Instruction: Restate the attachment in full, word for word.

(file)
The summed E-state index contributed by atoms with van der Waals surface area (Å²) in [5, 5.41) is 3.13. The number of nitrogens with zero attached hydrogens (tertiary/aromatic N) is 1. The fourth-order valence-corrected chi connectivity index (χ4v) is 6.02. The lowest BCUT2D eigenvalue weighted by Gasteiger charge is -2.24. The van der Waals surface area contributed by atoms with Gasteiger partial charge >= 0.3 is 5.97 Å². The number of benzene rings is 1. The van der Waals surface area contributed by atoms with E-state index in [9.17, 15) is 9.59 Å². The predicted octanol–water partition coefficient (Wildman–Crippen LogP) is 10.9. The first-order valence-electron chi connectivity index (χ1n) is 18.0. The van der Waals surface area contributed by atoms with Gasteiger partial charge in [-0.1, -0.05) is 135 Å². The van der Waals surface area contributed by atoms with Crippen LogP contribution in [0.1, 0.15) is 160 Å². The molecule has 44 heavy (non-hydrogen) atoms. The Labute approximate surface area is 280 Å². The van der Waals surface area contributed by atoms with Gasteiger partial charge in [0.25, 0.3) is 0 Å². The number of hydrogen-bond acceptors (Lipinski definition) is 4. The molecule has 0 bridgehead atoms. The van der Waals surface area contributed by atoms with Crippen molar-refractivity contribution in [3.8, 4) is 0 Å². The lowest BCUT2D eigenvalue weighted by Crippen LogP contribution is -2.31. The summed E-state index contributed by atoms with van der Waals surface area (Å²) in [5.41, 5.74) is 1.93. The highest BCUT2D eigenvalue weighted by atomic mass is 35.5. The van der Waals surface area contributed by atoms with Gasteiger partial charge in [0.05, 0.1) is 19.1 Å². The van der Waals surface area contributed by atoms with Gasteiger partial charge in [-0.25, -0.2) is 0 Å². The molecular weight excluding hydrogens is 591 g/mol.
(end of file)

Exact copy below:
The summed E-state index contributed by atoms with van der Waals surface area (Å²) in [5, 5.41) is 3.13. The number of nitrogens with zero attached hydrogens (tertiary/aromatic N) is 1. The fourth-order valence-corrected chi connectivity index (χ4v) is 6.02. The lowest BCUT2D eigenvalue weighted by Gasteiger charge is -2.24. The van der Waals surface area contributed by atoms with Gasteiger partial charge >= 0.3 is 5.97 Å². The number of benzene rings is 1. The van der Waals surface area contributed by atoms with E-state index in [9.17, 15) is 9.59 Å². The predicted octanol–water partition coefficient (Wildman–Crippen LogP) is 10.9. The first-order valence-electron chi connectivity index (χ1n) is 18.0. The van der Waals surface area contributed by atoms with Gasteiger partial charge in [-0.1, -0.05) is 135 Å². The van der Waals surface area contributed by atoms with Crippen LogP contribution in [0.1, 0.15) is 160 Å². The molecule has 44 heavy (non-hydrogen) atoms. The Labute approximate surface area is 280 Å². The van der Waals surface area contributed by atoms with Gasteiger partial charge in [0.25, 0.3) is 0 Å². The number of hydrogen-bond acceptors (Lipinski definition) is 4. The molecule has 0 bridgehead atoms. The van der Waals surface area contributed by atoms with Crippen molar-refractivity contribution in [3.8, 4) is 0 Å². The lowest BCUT2D eigenvalue weighted by Crippen LogP contribution is -2.31. The summed E-state index contributed by atoms with van der Waals surface area (Å²) in [5.41, 5.74) is 1.93. The highest BCUT2D eigenvalue weighted by atomic mass is 35.5. The van der Waals surface area contributed by atoms with Gasteiger partial charge in [0.05, 0.1) is 19.1 Å². The van der Waals surface area contributed by atoms with Gasteiger partial charge in [-0.25, -0.2) is 0 Å². The molecular weight excluding hydrogens is 591 g/mol.